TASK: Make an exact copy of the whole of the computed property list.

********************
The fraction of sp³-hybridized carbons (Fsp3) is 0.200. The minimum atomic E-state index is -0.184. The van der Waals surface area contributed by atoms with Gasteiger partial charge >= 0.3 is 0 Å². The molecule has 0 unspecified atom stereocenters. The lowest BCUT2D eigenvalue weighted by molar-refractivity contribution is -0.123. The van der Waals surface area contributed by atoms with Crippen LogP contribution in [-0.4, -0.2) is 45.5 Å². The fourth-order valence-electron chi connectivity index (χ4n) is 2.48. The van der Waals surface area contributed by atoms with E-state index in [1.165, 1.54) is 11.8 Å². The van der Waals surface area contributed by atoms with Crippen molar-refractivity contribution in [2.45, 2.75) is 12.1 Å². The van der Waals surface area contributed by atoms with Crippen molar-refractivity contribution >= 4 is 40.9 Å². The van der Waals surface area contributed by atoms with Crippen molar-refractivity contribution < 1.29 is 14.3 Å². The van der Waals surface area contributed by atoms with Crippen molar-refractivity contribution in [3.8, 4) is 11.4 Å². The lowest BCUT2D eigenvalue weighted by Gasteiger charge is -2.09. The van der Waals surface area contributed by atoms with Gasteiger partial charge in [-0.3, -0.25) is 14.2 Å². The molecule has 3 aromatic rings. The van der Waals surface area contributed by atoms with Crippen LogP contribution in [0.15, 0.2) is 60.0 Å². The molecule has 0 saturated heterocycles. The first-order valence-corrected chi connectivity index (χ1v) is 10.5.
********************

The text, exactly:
The fraction of sp³-hybridized carbons (Fsp3) is 0.200. The minimum atomic E-state index is -0.184. The van der Waals surface area contributed by atoms with Gasteiger partial charge >= 0.3 is 0 Å². The molecule has 0 unspecified atom stereocenters. The lowest BCUT2D eigenvalue weighted by molar-refractivity contribution is -0.123. The van der Waals surface area contributed by atoms with Crippen LogP contribution in [-0.4, -0.2) is 45.5 Å². The fourth-order valence-electron chi connectivity index (χ4n) is 2.48. The van der Waals surface area contributed by atoms with E-state index in [1.165, 1.54) is 11.8 Å². The van der Waals surface area contributed by atoms with Crippen molar-refractivity contribution in [2.45, 2.75) is 12.1 Å². The van der Waals surface area contributed by atoms with Crippen molar-refractivity contribution >= 4 is 40.9 Å². The van der Waals surface area contributed by atoms with Crippen molar-refractivity contribution < 1.29 is 14.3 Å². The van der Waals surface area contributed by atoms with Crippen molar-refractivity contribution in [3.8, 4) is 11.4 Å². The lowest BCUT2D eigenvalue weighted by Gasteiger charge is -2.09. The van der Waals surface area contributed by atoms with Gasteiger partial charge in [-0.3, -0.25) is 14.2 Å². The molecule has 3 aromatic rings. The van der Waals surface area contributed by atoms with Crippen LogP contribution in [0.15, 0.2) is 60.0 Å². The molecule has 0 saturated heterocycles. The first-order valence-corrected chi connectivity index (χ1v) is 10.5.